Although Martinez has started just one game before in his major league career, he came up through the minors starting in nearly every game he was used in. In fact, he might be a rotation piece right now if not for his presence in an organization that is flush with hard-throwing right-handers. That said, Martinez hasn't pitched particularly well as a set-up man this season. He's striking out just 7.27 batters per nine innings, and his walk rate is creeping up towards 10 percent. That, combined with a low strand rate, has made for an unsightly 4.67 ERA that will hopefully continue to rise over the next 24 hours.
deGrom can avoid a bullpen fate for himself if the command that got him through the minor leagues starts showing up more consistently in the majors. Last time out was a good start, as the 25-year-old surrendered just one free pass in 5.2 innings against the Brewers, but he's still walking around four batters per nine innings on the season. That's not good enough for a player like deGrom who is probably never going to be able to overpower his opponents.
After a fantastic rookie campaign in 2013, Wacha is looking good again this season with a 2.88 ERA and 1.11 WHIP. However, the changeup commander out of Texas A&M has struggled lately, striking out just one batter in his last 11 innings against the Rays and Royals. New York fans should find those figures hard to believe, since Wacha was nearly untouchable in his start against the Mets this season. On April 23, he punched out 10 in just four innings, but also walked five batters and threw 93 pitches. Thanks to his early exit, the Mets were able to prevail against St. Louis on that day, but that might not be the case this time around if they continue to whiff at his stuff.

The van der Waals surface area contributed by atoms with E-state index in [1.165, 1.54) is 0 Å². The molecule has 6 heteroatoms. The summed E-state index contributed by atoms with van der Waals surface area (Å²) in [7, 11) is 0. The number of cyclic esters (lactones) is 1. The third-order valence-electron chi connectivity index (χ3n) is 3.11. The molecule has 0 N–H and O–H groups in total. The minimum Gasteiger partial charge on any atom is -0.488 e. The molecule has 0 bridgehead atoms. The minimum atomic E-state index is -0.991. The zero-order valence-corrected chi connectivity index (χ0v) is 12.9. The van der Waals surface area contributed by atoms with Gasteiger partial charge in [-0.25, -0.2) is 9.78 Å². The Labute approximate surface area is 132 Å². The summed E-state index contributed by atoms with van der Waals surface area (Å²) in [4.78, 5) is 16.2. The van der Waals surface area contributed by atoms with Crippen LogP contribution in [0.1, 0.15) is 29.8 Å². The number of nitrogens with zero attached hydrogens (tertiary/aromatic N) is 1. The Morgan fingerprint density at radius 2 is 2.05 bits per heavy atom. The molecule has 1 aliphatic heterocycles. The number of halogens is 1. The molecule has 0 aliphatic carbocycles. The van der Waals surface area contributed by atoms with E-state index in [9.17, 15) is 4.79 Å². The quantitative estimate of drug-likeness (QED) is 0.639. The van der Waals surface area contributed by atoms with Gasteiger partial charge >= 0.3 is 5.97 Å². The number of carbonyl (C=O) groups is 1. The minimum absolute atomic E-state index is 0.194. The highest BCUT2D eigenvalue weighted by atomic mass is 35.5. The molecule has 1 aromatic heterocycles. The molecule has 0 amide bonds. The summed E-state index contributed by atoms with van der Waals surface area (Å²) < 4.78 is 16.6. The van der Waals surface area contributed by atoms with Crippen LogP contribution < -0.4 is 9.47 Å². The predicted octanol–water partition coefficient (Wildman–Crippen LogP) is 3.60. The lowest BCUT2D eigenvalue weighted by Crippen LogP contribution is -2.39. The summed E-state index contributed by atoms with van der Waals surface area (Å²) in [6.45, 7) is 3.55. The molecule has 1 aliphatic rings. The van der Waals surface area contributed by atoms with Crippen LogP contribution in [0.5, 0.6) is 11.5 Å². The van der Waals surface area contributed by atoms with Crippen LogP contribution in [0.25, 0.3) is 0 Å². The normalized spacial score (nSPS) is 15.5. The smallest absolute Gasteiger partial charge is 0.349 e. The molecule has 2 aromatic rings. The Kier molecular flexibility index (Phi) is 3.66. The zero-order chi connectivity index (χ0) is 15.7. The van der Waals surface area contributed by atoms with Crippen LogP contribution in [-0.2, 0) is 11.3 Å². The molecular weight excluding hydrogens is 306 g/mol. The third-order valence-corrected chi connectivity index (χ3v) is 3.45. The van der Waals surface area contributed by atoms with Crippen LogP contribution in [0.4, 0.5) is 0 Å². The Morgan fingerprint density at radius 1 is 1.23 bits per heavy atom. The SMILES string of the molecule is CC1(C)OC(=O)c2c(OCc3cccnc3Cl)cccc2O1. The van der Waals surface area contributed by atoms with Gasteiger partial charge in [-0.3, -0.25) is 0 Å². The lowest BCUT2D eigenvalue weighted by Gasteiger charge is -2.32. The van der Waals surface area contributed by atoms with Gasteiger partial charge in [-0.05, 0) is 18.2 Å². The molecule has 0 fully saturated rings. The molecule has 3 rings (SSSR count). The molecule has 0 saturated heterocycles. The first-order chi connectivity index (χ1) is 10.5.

Whiffing usually isn't a huge problem for opponents of Niese, but it was for the Brewers last Thursday. The lefty pitched one of his finest games of the year with a season-high eight strikeouts and just one run allowed in 7.2 innings. Unfortunately, the Mets' bats couldn't do much against Kyle Lohse, and Milwaukee finally pulled away in extra innings. With another tough counterpart on the mound, Niese knows he's being counted on to provide an encore.
For a guy who isn't considered a "star," Lynn has had a pretty remarkable first two-and-a-half major league seasons. From 2012 to 2013, he accumulated a 6.0 fWAR, and Lynn hasn't shown any signs of slowing down this season. He certainly pitched like an All-Star player in his last outing when he shutdown Washington for eight innings with just two baserunners allowed. Lynn wasn't quite that good on April 24 against the Mets, but he did strike out nine batters in 6.1 innings for one of his seven quality starts in 2014. For a team that has suffered a fair share of injuries this season, Lynn's durability may be an even more valuable asset than his devastating slider.
While Lynn did pitch well in his one outing versus the Mets this season, he didn't come out a winner. That's because Colon -- who doesn't have a slider as cool as Lynn's, but has more than enough durability to make up for it -- pitched even better that day. He struck out eight Cardinals in seven inning to lead the Mets to a 4-1 win. Lately, outings like that have become more of the norm for Colon, who has been mostly excellent since his Yankee Stadium blowup on May 12. With just six weeks left until the trade deadline, Colon is looking like he could bring back a nice little prospect or two if he continues to prosper and the Mets continue to flail below the .500 mark.
Prediction: With Wainwright out of action and Martinez limited on Monday, the Mets are able to steal a pair this week.
What about some GIFs?
Back on April 23, this great relay to nail Carpenter at the plate saved the Mets from a blown lead.
Finally, who can forget Wacha losing his hat to the wind on a blustery night in Queens?